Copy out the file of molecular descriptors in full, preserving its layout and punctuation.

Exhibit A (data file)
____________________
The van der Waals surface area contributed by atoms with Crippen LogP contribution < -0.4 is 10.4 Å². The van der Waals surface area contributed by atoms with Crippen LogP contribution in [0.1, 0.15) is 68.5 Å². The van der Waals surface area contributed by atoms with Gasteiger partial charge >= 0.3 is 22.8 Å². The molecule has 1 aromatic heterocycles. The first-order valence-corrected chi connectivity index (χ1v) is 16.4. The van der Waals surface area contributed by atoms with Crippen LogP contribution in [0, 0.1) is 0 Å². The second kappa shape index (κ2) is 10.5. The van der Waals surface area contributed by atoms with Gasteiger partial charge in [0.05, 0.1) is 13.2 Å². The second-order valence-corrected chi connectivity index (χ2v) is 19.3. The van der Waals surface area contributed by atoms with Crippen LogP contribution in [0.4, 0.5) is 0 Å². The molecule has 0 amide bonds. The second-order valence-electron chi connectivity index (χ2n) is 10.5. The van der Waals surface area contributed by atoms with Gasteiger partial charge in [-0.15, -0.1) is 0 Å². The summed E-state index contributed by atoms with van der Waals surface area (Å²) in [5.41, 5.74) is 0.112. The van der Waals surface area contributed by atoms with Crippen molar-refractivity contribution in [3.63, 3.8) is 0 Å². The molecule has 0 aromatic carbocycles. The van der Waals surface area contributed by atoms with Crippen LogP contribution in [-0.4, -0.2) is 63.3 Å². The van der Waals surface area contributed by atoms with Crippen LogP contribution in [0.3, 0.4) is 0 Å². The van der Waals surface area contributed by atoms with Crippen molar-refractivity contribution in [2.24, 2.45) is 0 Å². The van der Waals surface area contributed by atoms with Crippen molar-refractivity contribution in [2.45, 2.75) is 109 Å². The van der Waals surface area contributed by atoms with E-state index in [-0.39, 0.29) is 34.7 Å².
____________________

The van der Waals surface area contributed by atoms with Crippen LogP contribution < -0.4 is 10.4 Å². The van der Waals surface area contributed by atoms with Crippen LogP contribution in [0.1, 0.15) is 68.5 Å². The van der Waals surface area contributed by atoms with Gasteiger partial charge >= 0.3 is 22.8 Å². The molecule has 1 aromatic heterocycles. The first-order valence-corrected chi connectivity index (χ1v) is 16.4. The van der Waals surface area contributed by atoms with Crippen LogP contribution in [0, 0.1) is 0 Å². The second kappa shape index (κ2) is 10.5. The van der Waals surface area contributed by atoms with Gasteiger partial charge in [0.05, 0.1) is 13.2 Å². The second-order valence-corrected chi connectivity index (χ2v) is 19.3. The van der Waals surface area contributed by atoms with Crippen LogP contribution in [0.4, 0.5) is 0 Å². The molecule has 0 amide bonds. The second-order valence-electron chi connectivity index (χ2n) is 10.5. The van der Waals surface area contributed by atoms with Gasteiger partial charge in [-0.15, -0.1) is 0 Å². The summed E-state index contributed by atoms with van der Waals surface area (Å²) in [5.41, 5.74) is 0.112. The van der Waals surface area contributed by atoms with Crippen molar-refractivity contribution in [3.63, 3.8) is 0 Å². The molecule has 0 aromatic carbocycles. The van der Waals surface area contributed by atoms with Crippen LogP contribution in [-0.4, -0.2) is 63.3 Å². The van der Waals surface area contributed by atoms with Crippen LogP contribution in [0.3, 0.4) is 0 Å². The van der Waals surface area contributed by atoms with Crippen molar-refractivity contribution in [2.24, 2.45) is 0 Å². The van der Waals surface area contributed by atoms with Crippen molar-refractivity contribution in [2.45, 2.75) is 109 Å². The van der Waals surface area contributed by atoms with E-state index in [-0.39, 0.29) is 34.7 Å².